"CORE  has  been  a process that has polarized people to the ex-
treme, people's families feel threatened ... and there has  been
no coming together of the common interests of people."

[A  huge demonstration of loggers from all over Vancouver Island
will take place in Victoria on March 21.]


Field crew and crew leader positions  are  available  to  assist
with ecological studies of the effects of alternative methods of
forest  harvest  in  the  Gifford  Pinchot  and  Umpqua National
Forests of Washington and  Oregon.  Tasks  will  include  estab-
lishing permanent plots, sampling understory vegetation, measur-
ing   trees,   assessing   site   characteristics,   quantifying
amounts/types of coarse woody debris,  and  additional  measure-
ments to characterize vegetation composition and structure.

Familiarity  with  the  flora  of western Oregon and Washington;
previous experience in  sampling  vegetation  or  coursework  in
botany   and   ecology;   ability   to   identify   plants   and
collect/catalog  specimens;  attention  to  detail  and  legible
handwriting;  ability  and  willingness to work long hours under
harsh field conditions.

Salary: $1400/month or more, depending experience and qualifica-
Duration: 13 June through early- to mid-September 1994
Closing date: 31 March 1994
To apply: Send handwritten  letter;  resume;  copies  of  either
college transcripts or professional work products; and names and
phone numbers of two references to:
Charlie Halpern, Division of Ecosystem Science and Conservation,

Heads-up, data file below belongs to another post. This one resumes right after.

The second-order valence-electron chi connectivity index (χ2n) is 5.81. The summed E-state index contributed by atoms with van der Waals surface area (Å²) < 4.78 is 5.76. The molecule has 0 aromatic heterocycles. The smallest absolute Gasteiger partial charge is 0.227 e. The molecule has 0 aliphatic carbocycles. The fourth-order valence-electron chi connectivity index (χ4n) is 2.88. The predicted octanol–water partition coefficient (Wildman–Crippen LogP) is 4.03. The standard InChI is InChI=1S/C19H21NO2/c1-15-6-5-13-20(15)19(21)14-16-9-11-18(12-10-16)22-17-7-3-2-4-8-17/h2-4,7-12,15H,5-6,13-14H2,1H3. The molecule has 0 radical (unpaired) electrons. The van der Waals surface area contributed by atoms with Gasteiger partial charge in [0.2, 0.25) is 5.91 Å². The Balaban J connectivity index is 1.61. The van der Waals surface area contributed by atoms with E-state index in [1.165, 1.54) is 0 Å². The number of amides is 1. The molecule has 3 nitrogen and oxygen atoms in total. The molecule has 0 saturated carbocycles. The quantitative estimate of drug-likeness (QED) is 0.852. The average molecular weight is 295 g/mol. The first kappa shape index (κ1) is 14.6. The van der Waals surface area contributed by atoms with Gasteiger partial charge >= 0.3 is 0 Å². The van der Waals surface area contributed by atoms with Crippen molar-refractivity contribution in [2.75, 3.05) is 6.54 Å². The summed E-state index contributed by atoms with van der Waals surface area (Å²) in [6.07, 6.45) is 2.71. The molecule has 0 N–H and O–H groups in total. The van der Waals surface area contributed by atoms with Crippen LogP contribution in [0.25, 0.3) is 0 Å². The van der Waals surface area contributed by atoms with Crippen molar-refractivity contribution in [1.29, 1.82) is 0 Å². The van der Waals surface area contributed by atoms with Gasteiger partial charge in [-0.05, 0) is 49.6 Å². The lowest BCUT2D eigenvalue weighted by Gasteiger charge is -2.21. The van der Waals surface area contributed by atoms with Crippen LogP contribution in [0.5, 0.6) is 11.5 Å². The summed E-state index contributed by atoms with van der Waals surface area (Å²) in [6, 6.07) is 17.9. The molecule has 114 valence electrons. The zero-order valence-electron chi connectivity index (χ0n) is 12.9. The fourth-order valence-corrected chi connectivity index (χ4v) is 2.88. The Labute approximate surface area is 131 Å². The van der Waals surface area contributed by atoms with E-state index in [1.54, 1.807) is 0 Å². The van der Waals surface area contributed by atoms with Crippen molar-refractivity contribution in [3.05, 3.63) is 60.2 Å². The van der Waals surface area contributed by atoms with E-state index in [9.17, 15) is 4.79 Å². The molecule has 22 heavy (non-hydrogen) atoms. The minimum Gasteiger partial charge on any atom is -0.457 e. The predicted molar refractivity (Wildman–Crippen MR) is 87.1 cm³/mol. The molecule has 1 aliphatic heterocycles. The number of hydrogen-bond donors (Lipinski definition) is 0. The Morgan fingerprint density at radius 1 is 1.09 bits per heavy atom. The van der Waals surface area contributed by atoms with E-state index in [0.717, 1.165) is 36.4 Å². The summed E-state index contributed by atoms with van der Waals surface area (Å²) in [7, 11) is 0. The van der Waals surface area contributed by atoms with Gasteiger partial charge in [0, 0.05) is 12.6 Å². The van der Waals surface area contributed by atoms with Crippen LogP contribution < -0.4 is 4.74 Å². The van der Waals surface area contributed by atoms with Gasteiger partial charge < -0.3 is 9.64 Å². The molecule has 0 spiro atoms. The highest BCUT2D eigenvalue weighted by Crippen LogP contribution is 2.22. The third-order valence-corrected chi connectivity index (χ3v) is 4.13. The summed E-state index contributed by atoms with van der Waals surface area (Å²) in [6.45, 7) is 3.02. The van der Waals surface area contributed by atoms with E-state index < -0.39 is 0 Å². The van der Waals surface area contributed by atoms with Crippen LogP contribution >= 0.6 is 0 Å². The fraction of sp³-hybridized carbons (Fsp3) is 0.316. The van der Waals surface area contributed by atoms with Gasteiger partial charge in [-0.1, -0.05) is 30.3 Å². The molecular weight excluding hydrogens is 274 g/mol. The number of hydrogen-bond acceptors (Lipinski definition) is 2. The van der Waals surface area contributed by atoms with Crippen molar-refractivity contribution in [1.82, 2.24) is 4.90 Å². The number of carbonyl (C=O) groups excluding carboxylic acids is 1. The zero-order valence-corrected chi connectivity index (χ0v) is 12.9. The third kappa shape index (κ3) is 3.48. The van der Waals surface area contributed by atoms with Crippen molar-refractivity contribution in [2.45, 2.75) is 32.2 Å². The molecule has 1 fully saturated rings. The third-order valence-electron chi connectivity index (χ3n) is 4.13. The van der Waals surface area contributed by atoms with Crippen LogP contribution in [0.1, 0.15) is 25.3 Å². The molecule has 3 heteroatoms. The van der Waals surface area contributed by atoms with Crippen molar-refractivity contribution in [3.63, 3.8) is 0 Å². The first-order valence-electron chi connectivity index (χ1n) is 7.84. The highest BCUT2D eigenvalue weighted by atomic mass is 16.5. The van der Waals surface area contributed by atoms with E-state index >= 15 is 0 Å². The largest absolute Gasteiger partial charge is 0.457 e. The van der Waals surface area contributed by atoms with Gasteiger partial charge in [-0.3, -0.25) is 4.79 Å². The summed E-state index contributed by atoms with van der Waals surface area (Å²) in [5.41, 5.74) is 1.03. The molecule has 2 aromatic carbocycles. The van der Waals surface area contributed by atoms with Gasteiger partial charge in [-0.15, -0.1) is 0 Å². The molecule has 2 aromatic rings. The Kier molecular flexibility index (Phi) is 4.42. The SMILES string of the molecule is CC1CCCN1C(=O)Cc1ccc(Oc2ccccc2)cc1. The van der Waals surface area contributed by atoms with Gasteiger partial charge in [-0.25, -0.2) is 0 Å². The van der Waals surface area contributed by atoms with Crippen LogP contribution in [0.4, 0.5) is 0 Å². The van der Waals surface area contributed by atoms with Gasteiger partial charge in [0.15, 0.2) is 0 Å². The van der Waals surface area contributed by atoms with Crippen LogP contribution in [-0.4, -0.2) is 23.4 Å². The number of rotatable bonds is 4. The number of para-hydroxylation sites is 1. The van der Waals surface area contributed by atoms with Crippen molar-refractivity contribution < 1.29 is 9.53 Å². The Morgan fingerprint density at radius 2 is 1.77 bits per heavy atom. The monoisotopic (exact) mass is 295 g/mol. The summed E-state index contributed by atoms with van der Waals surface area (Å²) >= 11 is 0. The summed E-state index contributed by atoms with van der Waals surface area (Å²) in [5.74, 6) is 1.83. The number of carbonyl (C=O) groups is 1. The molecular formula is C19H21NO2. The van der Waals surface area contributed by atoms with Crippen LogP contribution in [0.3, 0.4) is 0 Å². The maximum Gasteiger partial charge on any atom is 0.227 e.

College  of  Forest  Resources, AR-10, University of Washington,
Seattle, WA 98195; phone: 206-543-2789 .
email: chalpern at

From: Cowichan Valley Naturalist's Soc. Newsletter, March 1994

February 16th, 1994 Council unanimously approved the rezoning of
the Timbercrest property. This means  two  portions  will  begin
immediate  construction  and  will have Single Family Dwellings.
Two other portions have a  maximum  build  out  density  of  113
units. This density includes Townhouses.

The  area  remaining  has a no-build covenant for 2 years and is
6.9 hectars in size. The Environmental  Assessment  states  that
9.4  hectares  is  necessary for preservation of the Garry Oaks.
The scientific evidence  and  the  results  of  the  study  have
clearly  been  ignored  by this council. Council has no plans to
manage the Parks area nor the no-build area.

[From BEN # 36 : An interesting Garry oak site in  Duncan  (Van-
couver  Island) is threatened by a near-by subdivision. Although
the stand bears signs of heavy grazing (dominant ground cover is
orchard grass - Dactylis glomerata),  it  has  some  interesting
native  plants,  such  as  a  large  population of upland yellow
violet (Viola praemorsa). On the transition between  the  forest
edge  and  wetlands  we found a large population of tall woolly-
heads (Psilocarphus elatior - the 3rd extant population in  B.C.
I  know)  and  a  smaller  population  of needle-leaf navarretia
(Navarretia intertexta -  less  than  10  populations  known  in

From: Nature Vol. 367, 17 February 1994

The total synthesis of taxol has been accomplished by the scien-
tists  from  the  Department  of Chemistry, The Scripps Research
Institute, and from the Department of Chemistry,  University  of
California in San Diego.